The 2013 Caine Prize goes to Tope Folarin

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Tope Folarin emerged as the winner of the Caine Prize for African Writing for the year 2013. He follows Nigeria’s Rotimi Babatunde, who won the prize for his story Bombay’s Republic – a book about Nigerian soldiers who fought in the Burma campaign during World War II.

Tope is a Nigerian-American. In an interview with the BBC, he explains the meaning behind his story. Miracle – a short story, is set in an evangelical Nigerian church in Texas. He says that the story is about a Nigerian preacher coming to America to give Nigerians in America hope.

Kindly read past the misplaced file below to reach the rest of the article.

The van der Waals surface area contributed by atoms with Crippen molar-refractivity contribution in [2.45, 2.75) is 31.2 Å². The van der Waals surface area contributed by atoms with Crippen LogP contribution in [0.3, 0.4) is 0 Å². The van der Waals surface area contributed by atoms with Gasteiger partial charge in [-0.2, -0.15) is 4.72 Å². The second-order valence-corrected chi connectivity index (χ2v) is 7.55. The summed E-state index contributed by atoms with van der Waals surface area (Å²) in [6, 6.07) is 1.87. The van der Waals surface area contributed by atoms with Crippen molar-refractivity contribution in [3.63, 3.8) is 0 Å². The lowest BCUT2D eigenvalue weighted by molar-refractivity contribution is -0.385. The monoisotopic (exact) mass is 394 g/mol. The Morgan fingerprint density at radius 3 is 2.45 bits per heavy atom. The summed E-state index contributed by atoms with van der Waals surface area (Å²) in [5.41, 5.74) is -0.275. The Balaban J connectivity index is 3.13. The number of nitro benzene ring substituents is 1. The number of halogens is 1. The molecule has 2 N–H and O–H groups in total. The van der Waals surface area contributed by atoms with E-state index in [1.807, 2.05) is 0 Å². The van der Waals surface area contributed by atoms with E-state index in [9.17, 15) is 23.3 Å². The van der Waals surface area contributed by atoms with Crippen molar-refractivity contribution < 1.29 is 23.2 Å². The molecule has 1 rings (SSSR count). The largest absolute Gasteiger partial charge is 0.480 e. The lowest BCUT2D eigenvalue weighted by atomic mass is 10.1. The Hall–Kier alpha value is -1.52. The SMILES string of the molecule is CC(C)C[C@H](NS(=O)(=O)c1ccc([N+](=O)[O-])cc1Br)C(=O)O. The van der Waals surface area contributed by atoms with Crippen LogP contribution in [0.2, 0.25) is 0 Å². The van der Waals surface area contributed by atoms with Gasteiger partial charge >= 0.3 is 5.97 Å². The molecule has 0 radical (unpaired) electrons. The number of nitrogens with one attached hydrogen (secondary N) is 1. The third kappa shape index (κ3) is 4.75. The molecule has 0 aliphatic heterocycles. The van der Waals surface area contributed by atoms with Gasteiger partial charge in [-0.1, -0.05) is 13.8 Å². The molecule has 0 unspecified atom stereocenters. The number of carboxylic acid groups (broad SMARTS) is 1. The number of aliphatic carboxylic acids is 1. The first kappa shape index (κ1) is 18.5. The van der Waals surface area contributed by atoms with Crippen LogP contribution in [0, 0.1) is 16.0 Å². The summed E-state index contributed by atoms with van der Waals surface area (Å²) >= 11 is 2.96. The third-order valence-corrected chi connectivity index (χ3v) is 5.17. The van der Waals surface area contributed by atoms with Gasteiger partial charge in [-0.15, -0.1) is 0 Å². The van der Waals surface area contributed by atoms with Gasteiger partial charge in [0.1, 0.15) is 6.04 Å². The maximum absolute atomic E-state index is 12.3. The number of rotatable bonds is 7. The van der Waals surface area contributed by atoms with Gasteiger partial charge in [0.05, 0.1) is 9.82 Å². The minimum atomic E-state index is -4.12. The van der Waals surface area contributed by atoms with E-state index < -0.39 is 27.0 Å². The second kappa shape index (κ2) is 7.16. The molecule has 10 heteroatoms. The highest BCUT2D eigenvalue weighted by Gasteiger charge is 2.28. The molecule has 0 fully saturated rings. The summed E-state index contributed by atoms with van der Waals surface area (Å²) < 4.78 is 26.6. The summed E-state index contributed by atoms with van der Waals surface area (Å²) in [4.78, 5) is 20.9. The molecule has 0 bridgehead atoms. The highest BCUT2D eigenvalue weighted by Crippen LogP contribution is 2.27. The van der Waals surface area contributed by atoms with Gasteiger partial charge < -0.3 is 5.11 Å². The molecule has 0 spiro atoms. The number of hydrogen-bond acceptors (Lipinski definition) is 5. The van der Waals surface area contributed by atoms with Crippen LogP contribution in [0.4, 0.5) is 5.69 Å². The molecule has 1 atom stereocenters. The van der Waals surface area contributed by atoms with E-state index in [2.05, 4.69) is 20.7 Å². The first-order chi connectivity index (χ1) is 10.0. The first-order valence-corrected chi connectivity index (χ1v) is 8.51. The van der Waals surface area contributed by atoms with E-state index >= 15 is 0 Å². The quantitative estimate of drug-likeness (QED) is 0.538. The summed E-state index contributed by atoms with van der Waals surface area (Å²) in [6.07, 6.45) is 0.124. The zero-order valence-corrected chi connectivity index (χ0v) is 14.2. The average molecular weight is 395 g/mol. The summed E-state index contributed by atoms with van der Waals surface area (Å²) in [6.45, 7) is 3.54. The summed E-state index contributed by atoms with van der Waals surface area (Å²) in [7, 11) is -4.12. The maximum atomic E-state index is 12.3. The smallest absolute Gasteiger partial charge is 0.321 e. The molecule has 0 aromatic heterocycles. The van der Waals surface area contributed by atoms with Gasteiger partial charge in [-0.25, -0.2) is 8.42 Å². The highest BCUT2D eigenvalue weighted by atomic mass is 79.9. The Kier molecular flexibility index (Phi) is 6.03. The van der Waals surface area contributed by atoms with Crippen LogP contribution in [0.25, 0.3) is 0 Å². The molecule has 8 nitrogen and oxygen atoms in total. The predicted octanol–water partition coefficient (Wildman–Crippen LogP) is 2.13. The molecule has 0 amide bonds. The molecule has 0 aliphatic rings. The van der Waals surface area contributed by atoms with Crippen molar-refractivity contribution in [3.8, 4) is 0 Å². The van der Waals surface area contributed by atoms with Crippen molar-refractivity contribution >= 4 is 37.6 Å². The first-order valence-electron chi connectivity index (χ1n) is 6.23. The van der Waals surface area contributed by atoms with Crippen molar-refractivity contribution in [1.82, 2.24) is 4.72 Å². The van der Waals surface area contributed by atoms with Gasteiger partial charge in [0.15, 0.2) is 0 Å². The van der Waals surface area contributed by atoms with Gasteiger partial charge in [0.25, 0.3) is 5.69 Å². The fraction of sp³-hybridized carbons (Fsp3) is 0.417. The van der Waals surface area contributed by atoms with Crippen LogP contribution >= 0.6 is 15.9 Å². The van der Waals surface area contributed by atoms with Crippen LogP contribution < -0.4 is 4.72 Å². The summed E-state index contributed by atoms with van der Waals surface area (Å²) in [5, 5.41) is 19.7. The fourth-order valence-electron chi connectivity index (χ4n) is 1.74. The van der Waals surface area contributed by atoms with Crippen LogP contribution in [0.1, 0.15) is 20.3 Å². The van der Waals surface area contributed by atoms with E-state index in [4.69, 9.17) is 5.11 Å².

There were 96 entries from 16 African countries,  and the judges of the £10,000 ($15,000) prize chose five finalists, four of them from Nigeria and one from Sierra Leone.

The writers are Nigeria’s Elnathan John (‘Bayan Layi’), Abubakar Adam Ibrahim (‘The Whispering’), Chinelo Okparanta (‘America’), Tope Folarin (‘Miracle’), and Sierra Leone’s Pede Hollist (‘Foreign Aid’)

 Tope received $15,000 at an event that held at the Bodleian Library in Oxford.
Segun Adekoye

Segun Adekoye

A rolling stone. A Netnerd. An idea laboratoire. I'm a strategist. Personal Blog. Follow me on Twitter @segunsd

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